This article mainly introduces the difference between pytorch .to (device) and .cuda() function in Python.
1. .to (device) Function Can Be Used To Specify CPU or GPU.
# Single GPU or CPU device = torch.device("cuda:0" if torch.cuda.is_available() else "cpu") model.to(device) # If it is multi GPU if torch.cuda.device_count() > 1: model = nn.DataParallel(model，device_ids=[0,1,2]) model.to(device)
2. .cuda() Function Can Only Specify GPU.
# Specify a GPU os.environ['CUDA_VISIBLE_DEVICE']='1' model.cuda() # If it is multi GPU os.environment['CUDA_VISIBLE_DEVICES'] = '0,1,2,3' device_ids = [0,1,2,3] net = torch.nn.Dataparallel(net, device_ids =device_ids) # Use all device_ids by default net = torch.nn.Dataparallel(net) net = net.cuda()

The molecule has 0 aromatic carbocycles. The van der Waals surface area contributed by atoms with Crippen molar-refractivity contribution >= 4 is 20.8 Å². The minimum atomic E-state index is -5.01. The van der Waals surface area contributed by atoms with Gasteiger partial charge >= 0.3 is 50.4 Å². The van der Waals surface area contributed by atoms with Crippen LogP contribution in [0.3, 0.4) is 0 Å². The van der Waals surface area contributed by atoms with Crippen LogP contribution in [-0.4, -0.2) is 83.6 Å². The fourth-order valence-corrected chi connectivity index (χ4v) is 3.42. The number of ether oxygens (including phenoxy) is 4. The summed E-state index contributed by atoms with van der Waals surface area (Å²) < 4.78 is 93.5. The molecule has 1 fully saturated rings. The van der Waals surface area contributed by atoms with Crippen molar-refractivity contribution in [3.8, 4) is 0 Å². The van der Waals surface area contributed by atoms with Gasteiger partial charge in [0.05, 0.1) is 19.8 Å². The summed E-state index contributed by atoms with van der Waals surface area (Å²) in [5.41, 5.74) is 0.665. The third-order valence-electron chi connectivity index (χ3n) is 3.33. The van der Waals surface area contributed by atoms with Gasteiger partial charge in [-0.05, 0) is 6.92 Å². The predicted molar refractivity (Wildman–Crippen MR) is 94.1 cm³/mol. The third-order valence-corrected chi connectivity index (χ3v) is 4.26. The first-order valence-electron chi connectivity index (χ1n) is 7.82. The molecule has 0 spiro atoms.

3. The Concept Of device-agnostic.
- Device agnostic means that your code can run on any device.
- Code written by PyTorch to method can run on any different devices (CUDA / CPU).
- It is very difficult to write device-agnostic code in PyTorch of previous versions.
- Pytorch 0.4.0 makes code compatible.
- Pytorch 0.4.0 makes code compatibility very easy in two ways.
- Below is some example source code.
# Start the script and create a tensor device = torch.device("cuda:0" if torch.cuda.is_available() else "cpu") ... # However, no matter whether you get a new tensor or module, if they are already on the target device, the copy operation will not be performed input = data.to(device) model = MyModule(...).to(device)